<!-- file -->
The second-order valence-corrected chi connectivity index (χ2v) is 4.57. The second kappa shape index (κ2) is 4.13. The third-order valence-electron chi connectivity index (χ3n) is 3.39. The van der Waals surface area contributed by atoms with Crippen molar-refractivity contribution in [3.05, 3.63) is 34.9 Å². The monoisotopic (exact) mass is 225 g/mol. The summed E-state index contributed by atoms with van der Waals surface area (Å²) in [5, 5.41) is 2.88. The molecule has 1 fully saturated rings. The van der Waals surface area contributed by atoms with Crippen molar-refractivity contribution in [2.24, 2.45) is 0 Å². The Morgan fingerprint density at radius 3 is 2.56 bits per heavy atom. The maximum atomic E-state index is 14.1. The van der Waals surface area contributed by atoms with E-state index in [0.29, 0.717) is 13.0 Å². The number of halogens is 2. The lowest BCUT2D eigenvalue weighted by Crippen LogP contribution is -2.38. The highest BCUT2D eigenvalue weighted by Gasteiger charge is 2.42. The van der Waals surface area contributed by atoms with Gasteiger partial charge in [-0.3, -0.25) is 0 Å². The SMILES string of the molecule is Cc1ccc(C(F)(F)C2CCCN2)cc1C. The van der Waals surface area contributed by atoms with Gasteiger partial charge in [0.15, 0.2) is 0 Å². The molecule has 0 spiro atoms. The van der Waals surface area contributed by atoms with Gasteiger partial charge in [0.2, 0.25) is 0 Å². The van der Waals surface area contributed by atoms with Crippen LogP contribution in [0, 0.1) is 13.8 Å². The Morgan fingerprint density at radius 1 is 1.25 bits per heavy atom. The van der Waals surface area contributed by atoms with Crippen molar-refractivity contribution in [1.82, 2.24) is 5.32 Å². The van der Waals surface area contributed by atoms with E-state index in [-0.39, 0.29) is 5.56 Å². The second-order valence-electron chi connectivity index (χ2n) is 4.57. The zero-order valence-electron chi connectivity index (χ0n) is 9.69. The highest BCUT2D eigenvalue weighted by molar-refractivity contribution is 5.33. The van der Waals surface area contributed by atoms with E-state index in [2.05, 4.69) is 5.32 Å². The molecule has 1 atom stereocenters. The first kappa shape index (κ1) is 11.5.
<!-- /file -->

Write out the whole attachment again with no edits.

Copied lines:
The second-order valence-corrected chi connectivity index (χ2v) is 4.57. The second kappa shape index (κ2) is 4.13. The third-order valence-electron chi connectivity index (χ3n) is 3.39. The van der Waals surface area contributed by atoms with Crippen molar-refractivity contribution in [3.05, 3.63) is 34.9 Å². The monoisotopic (exact) mass is 225 g/mol. The summed E-state index contributed by atoms with van der Waals surface area (Å²) in [5, 5.41) is 2.88. The molecule has 1 fully saturated rings. The van der Waals surface area contributed by atoms with Crippen molar-refractivity contribution in [2.24, 2.45) is 0 Å². The Morgan fingerprint density at radius 3 is 2.56 bits per heavy atom. The maximum atomic E-state index is 14.1. The van der Waals surface area contributed by atoms with E-state index in [0.29, 0.717) is 13.0 Å². The number of halogens is 2. The lowest BCUT2D eigenvalue weighted by Crippen LogP contribution is -2.38. The highest BCUT2D eigenvalue weighted by Gasteiger charge is 2.42. The van der Waals surface area contributed by atoms with Gasteiger partial charge in [-0.3, -0.25) is 0 Å². The SMILES string of the molecule is Cc1ccc(C(F)(F)C2CCCN2)cc1C. The van der Waals surface area contributed by atoms with Gasteiger partial charge in [0.15, 0.2) is 0 Å². The molecule has 0 spiro atoms. The van der Waals surface area contributed by atoms with Gasteiger partial charge in [0.2, 0.25) is 0 Å². The van der Waals surface area contributed by atoms with Crippen LogP contribution in [0, 0.1) is 13.8 Å². The Morgan fingerprint density at radius 1 is 1.25 bits per heavy atom. The van der Waals surface area contributed by atoms with Crippen molar-refractivity contribution in [1.82, 2.24) is 5.32 Å². The van der Waals surface area contributed by atoms with E-state index in [-0.39, 0.29) is 5.56 Å². The second-order valence-electron chi connectivity index (χ2n) is 4.57. The zero-order valence-electron chi connectivity index (χ0n) is 9.69. The highest BCUT2D eigenvalue weighted by molar-refractivity contribution is 5.33. The van der Waals surface area contributed by atoms with E-state index in [2.05, 4.69) is 5.32 Å². The molecule has 1 atom stereocenters. The first kappa shape index (κ1) is 11.5.